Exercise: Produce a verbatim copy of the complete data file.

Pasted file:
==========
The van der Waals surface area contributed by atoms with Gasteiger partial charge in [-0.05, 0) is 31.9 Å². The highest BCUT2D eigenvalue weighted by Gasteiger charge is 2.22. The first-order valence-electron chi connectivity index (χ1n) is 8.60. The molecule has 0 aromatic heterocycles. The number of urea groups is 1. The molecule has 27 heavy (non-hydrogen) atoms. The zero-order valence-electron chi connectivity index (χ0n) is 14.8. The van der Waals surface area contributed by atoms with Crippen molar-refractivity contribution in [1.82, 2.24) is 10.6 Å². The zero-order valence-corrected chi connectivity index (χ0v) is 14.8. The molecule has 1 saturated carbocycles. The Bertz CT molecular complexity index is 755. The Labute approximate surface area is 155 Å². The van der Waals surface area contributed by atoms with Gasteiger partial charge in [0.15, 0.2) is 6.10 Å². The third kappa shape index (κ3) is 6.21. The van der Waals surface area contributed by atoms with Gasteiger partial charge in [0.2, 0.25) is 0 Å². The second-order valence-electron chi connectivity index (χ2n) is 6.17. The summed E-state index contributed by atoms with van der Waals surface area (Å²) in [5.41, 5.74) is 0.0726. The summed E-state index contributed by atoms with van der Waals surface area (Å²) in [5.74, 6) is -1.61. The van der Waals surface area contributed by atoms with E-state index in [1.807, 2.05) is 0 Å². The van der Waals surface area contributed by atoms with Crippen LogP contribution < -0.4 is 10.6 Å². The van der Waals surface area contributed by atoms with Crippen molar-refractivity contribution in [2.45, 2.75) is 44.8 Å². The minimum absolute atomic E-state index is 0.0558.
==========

The van der Waals surface area contributed by atoms with Gasteiger partial charge in [-0.05, 0) is 31.9 Å². The highest BCUT2D eigenvalue weighted by Gasteiger charge is 2.22. The first-order valence-electron chi connectivity index (χ1n) is 8.60. The molecule has 0 aromatic heterocycles. The number of urea groups is 1. The molecule has 27 heavy (non-hydrogen) atoms. The zero-order valence-electron chi connectivity index (χ0n) is 14.8. The van der Waals surface area contributed by atoms with Crippen molar-refractivity contribution in [1.82, 2.24) is 10.6 Å². The zero-order valence-corrected chi connectivity index (χ0v) is 14.8. The molecule has 1 saturated carbocycles. The Bertz CT molecular complexity index is 755. The Labute approximate surface area is 155 Å². The van der Waals surface area contributed by atoms with Gasteiger partial charge in [0.15, 0.2) is 6.10 Å². The third kappa shape index (κ3) is 6.21. The van der Waals surface area contributed by atoms with Gasteiger partial charge in [0.2, 0.25) is 0 Å². The second-order valence-electron chi connectivity index (χ2n) is 6.17. The summed E-state index contributed by atoms with van der Waals surface area (Å²) in [5.41, 5.74) is 0.0726. The summed E-state index contributed by atoms with van der Waals surface area (Å²) in [5.74, 6) is -1.61. The van der Waals surface area contributed by atoms with E-state index in [1.807, 2.05) is 0 Å². The van der Waals surface area contributed by atoms with Crippen LogP contribution < -0.4 is 10.6 Å². The van der Waals surface area contributed by atoms with Crippen molar-refractivity contribution in [2.45, 2.75) is 44.8 Å². The minimum absolute atomic E-state index is 0.0558.